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The other type of computer health hazard

The physical health hazards posed by computers include more than such chronic ailments as carpal tunnel injuries, back pain and blurred vision.

The physical health hazards posed by computers include more than such chronic ailments as carpal tunnel injuries, back pain and blurred vision.

According to a new study to be published in the July issue of the American Journal of Preventive Medicine, computers also increase the risk of acute injuries — things like bruises and lacerations on the arms and legs, and even computer-related head injuries.

In fact, the study, which was conducted by the Center for Injury Research and Policy (CIRP) of the Research Institute at Nationwide Children’s Hospital, found that acute computer-related injuries increased by 732 percent from 1994 to 2006.


A rerun?
A similar rise in acute injuries was seen in the late 1940s and 1950s when TVs became a ubiquitous element of the American home, the study notes. But computers have added hazards. Their wires are generally more exposed than those of TV sets. They’re more portable and, thus, more likely to be moved about the home, causing more opportunities for injuries. And people fiddle with them more — adding or removing internal parts, hooking them up to printers or other equipment — actions that again increase the odds of injury.

Julie Philbrook, a registered nurse and trauma prevention specialist at the Hennepin County Medical Center in Minneapolis, isn’t surprised by the study’s findings. Although her hospital doesn’t specifically track acute computer-related injuries, she’s sure such injuries are occurring, particularly among children.

“Parents are giving kids the old monitors, those big heavy ones, and putting them on a dresser or a desk that’s not meant for them” — a mistake that can lead to monitor tip-over accidents, she says.

Such tip-overs are no small matter. Another CIRP study published earlier this year found that tip-over injuries from falling TV sets and other furniture sends 15,000 children to hospital emergency rooms each year in the United States. Tragically, an average of 17 children die annually from those injuries.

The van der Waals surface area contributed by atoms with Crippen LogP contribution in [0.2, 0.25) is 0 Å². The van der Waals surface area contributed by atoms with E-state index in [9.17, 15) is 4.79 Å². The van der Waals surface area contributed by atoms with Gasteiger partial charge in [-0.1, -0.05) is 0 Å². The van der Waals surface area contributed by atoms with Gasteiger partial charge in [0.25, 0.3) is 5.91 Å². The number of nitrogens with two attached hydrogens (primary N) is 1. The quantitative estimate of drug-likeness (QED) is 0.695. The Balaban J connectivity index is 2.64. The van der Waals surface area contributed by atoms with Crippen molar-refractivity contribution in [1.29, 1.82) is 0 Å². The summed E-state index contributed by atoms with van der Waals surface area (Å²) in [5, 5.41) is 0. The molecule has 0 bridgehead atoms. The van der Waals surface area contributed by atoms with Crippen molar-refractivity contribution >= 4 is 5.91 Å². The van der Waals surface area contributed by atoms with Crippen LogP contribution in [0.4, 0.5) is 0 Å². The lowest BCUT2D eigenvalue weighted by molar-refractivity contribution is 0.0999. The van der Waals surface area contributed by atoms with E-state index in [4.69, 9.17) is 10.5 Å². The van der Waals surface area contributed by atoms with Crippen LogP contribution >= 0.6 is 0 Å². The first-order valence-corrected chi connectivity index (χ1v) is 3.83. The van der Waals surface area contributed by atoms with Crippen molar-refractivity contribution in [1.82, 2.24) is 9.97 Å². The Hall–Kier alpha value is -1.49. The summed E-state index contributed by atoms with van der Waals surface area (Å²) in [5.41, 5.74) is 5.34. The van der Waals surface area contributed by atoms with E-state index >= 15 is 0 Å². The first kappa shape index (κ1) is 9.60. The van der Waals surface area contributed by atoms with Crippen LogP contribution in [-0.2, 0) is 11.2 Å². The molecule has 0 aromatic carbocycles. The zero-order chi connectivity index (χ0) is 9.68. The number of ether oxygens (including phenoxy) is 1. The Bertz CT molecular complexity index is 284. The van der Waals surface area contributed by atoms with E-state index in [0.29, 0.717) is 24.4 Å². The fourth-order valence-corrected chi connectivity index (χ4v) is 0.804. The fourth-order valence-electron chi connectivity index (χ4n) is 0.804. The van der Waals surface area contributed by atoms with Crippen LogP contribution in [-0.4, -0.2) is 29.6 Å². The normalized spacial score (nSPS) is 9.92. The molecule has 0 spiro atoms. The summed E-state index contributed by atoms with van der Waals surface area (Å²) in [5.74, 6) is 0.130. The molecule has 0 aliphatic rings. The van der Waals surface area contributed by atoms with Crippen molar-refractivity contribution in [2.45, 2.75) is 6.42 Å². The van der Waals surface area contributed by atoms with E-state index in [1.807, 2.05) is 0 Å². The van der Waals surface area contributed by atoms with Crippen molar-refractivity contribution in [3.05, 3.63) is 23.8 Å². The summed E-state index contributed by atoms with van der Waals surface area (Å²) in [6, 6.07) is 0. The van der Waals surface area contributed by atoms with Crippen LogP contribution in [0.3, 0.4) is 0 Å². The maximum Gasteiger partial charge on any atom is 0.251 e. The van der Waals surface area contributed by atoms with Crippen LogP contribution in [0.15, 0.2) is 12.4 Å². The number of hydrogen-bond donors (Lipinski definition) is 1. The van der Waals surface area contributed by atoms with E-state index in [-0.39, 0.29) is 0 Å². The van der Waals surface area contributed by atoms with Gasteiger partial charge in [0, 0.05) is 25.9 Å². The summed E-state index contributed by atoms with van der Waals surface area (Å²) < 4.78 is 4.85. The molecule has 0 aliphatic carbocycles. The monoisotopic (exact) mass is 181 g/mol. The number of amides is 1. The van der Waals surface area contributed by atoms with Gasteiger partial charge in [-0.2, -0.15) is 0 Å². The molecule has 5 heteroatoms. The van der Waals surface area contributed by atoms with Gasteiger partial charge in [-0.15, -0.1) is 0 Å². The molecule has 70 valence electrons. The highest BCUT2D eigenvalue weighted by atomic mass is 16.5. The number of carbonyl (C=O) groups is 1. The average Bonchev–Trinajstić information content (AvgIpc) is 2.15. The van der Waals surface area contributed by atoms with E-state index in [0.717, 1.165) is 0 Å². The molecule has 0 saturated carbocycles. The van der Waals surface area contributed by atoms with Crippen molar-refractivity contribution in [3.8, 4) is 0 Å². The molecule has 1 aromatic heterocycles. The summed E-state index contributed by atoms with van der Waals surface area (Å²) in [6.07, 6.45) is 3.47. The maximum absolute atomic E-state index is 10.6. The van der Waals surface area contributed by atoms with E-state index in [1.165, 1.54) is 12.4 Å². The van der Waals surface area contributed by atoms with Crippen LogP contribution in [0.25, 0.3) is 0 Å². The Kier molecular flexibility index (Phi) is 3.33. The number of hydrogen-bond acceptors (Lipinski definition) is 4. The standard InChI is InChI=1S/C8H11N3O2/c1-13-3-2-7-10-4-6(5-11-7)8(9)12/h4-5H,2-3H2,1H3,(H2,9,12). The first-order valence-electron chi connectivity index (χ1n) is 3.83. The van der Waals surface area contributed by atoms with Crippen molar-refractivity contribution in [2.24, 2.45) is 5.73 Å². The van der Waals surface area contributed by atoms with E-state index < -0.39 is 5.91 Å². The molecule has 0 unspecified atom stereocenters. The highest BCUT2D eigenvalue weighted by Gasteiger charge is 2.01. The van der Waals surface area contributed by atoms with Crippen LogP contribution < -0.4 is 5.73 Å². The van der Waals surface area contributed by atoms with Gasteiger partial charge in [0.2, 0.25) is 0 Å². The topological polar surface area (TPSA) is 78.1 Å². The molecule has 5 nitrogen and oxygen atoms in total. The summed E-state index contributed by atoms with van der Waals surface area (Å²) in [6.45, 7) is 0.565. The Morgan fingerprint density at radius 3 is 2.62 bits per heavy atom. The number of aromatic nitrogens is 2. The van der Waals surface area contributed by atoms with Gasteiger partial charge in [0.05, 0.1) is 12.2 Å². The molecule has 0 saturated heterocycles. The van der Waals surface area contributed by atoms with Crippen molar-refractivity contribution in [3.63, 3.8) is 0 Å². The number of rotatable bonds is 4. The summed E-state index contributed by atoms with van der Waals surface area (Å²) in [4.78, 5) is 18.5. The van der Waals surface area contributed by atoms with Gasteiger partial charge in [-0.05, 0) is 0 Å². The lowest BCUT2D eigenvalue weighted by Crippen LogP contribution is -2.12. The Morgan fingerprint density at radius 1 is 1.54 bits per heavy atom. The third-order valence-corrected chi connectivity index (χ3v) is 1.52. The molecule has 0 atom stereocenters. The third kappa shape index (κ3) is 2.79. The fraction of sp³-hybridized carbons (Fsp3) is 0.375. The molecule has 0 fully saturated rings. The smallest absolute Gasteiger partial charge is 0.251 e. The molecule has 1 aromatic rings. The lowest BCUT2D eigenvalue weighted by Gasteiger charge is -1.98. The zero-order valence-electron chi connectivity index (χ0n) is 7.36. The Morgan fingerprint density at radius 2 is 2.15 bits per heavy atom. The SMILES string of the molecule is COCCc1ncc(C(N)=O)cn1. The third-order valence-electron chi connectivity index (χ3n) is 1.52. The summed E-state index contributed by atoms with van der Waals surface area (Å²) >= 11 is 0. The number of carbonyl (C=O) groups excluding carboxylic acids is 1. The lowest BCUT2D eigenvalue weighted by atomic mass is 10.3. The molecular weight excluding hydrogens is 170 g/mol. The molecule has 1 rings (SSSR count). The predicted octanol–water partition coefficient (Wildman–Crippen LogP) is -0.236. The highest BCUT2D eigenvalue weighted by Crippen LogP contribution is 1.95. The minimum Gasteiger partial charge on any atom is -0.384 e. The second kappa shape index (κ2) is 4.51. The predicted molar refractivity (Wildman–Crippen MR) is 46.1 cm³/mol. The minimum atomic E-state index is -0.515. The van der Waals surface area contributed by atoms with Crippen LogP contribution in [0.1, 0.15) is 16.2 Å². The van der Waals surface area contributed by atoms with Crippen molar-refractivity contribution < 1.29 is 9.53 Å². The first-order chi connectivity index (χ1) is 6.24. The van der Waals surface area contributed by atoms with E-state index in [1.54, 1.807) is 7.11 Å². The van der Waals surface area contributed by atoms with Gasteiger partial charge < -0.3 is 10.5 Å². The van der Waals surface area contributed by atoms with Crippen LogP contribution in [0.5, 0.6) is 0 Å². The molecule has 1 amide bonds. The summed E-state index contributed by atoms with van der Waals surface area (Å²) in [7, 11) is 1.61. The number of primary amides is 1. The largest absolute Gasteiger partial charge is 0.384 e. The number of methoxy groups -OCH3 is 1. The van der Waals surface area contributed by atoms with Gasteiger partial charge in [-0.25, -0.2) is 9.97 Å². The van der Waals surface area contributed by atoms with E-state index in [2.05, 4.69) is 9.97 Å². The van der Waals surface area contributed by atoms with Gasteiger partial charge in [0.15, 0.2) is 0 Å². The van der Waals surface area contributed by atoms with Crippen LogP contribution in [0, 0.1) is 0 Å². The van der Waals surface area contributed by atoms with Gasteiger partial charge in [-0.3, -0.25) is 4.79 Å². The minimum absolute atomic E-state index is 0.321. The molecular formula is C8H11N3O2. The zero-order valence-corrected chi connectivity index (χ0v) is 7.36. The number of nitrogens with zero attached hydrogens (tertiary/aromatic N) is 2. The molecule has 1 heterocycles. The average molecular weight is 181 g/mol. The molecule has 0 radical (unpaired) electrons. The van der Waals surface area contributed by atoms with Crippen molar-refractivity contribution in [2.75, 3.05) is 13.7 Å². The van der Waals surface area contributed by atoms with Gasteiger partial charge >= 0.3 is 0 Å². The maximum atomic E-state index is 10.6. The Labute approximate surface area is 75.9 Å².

The study’s findings
CIRP gathered its data for this latest study from hospital emergency departments in 100 hospitals across the United States. Here are some of the study’s findings:

• Most computer-related injuries occurred in the home (93 percent).
• Most patients were treated and released. Less than 1 percent of the people injured had to be admitted to the hospital or transferred to another hospital.
• The most common injuries were lacerations (39 percent), followed by contusions (bruising) and abrasions (23 percent). Adults were most likely to injure their arms and legs, but for children, head injuries were more common.
• The most common cause of the injuries was hitting or getting caught on part of the computer (37 percent), followed by having a monitor or piece of computer equipment falling on the person (21 percent). In addition, a large number of injuries (18 percent) resulted from people falling on or tripping over the computer.
• More than half (59 percent) of the injuries occurred when people were trying to move the computer.
• Kids were more likely to be playing near or climbing on the computer equipment when they got injured.
• The computer part most commonly cited as the culprit in these injuries was the monitor (44 percent), although the study also found that monitor injuries have fallen off drastically since 2003, most likely due to the development of lighter liquid crystal display (LCD) screens.

Use common sense
Philbrook recommends using common sense when you’re around a computer — or any other large household item.

Before you decide where to put a computer, she says, “stop and ask yourself, is this a stable place for this big a piece of equipment? Even if it’s a piece of furniture that says it’s for computers, if it doesn’t feel safe and stable, then you shouldn’t really use it.”

And keep those cords out from underfoot. “Computer electrical cords are a problem,” Philbrook says. “A lot of time, people will throw a rug over electrical cords. It then becomes a tripping hazard.”

The U.S. Consumer Product Safety Commission has a helpful tipsheet on preventing tip-over injuries.